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Exactly when an “investigation” begins under hospital bylaws can be crucial in the peer review process, says John C. Ivins Jr., JD, partner with the Hirschler Fleischer law firm in Richmond, VA.
Hospital leaders should craft bylaws with their legal counsel that establish informal measures in a way that does not constitute initiating an investigation, he says. This can help avoid dilemmas regarding reports to the National Practitioner Data Bank (NPDB) and triggering the fair hearing process.
Often, once a matter has gone into extensive peer review, the hospital may conclude it would be best if the practitioner left the medical staff, Ivins notes, or the physician may conclude that his or her credibility has been questioned so much that it would be better to seek a position elsewhere.
“An impediment that can arise is where the physician is already considered to be under investigation. In that case, he or she cannot resign without the hospital having to file a data bank report reflecting that the physician resigned while under investigation,” Ivins says. “Where efforts in informal resolution can be undertaken at an early stage, more options that are not considered being under investigation may be available for resolution. Otherwise, a fair hearing may end up being requested because the physician and his or her counsel find that an investigation is now underway.”
Fair hearings are incredibly disruptive not only to the hospital and the medical staff, but to the hospital’s administrative office, Ivins says. Most hospitals do not encounter fair hearings very often, so they are unfamiliar with the fair hearing plan and its many requirements, including specific notices, notice periods, contents of letters, and processes.
“One of the biggest problems hospitals face once the peer review process has gotten to this point is its failure to follow the strict requirements of its bylaws and related fair hearing plans,” Ivins says. “The implications can be disastrous because such failures can result in losing the protections afforded under HCQIA.”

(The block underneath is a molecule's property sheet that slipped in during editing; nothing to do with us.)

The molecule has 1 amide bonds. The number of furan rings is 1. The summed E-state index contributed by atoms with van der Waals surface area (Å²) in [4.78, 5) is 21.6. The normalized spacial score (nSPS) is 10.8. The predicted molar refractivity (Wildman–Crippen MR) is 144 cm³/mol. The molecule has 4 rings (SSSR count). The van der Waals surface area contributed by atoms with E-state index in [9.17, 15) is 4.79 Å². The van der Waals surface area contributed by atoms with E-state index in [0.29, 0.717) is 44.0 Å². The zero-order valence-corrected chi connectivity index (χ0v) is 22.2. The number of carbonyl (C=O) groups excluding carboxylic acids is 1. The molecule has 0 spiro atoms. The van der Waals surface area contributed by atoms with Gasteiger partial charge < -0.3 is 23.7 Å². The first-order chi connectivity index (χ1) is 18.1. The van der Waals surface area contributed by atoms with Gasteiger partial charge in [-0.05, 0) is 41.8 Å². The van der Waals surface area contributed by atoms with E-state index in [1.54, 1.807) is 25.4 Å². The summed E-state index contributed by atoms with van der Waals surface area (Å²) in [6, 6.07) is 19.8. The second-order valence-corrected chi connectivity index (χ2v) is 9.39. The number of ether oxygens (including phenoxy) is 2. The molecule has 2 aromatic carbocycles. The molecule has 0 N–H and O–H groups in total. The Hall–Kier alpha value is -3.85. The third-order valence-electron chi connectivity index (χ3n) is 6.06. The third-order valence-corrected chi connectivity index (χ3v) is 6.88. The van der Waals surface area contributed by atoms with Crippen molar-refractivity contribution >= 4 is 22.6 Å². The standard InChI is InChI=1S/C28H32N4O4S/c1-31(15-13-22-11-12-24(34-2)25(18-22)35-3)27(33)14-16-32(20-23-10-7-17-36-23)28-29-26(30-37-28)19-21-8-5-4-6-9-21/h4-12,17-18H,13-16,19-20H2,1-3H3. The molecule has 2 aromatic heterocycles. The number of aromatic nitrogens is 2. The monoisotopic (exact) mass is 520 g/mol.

The best way to address a fair hearing and to avoid many of these problems is to involve hospital counsel early, Ivins says. Experienced hospital counsel can ensure that the hospital follows all legal and contractual requirements and that the fair hearing process provides the due process that is to be afforded to the physician seeking the hearing.
Another way to address the process and ensure a smooth, fair hearing is to engage an outside hearing officer to manage the process, Ivins says. Under most fair hearing plans, the hospital has the right to select a hearing officer to handle all issues of pre-hearing process, questions of discovery of information, and similar issues.
The physicians appointed to serve on a hearing panel are not generally comfortable serving in such a role and often do not understand their roles, Ivins notes. An outside hearing officer educates the appointed panel members concerning their roles as addressed in the bylaws and applicable law.
The panel is separate from the medical executive committee, Ivins explains. It should have its own counsel, and typically the hearing officer serves in this role. This may depend upon the language of the bylaws and the hearing plan.
During the fair hearing, the hearing officer makes procedural and other rulings consistent with the scope of his or her role as defined in the bylaws and hearing plan, Ivins says. Once the hearing is concluded, the hearing officer typically will assist the panel in preparing its report and recommendations to the medical executive committee.
“The expertise of the panel members is in the needed clinical and other assessments they provide, not in the preparation of a hearing report and recommendation,” Ivins says. “The latter is much more the skillset of an experienced healthcare lawyer or hearing officer. By involving legal counsel to advise the hospital and medical executive committee at an early phase and by engaging an outside hearing officer to advise the hearing panel and handle the mechanics and process of the hearing, the hospital can greatly reduce problems that can otherwise arise in the fair hearing process.”
Financial Disclosure: Author Greg Freeman, Editor Jesse Saffron, Editor Jill Drachenberg, Nurse Planner Amy M. Johnson, Editorial Group Manager Terrey L. Hatcher, and Consulting Editor Patrice Spath report no consultant, stockholder, speaker’s bureau, research, or other financial relationships with companies having ties to this field of study.
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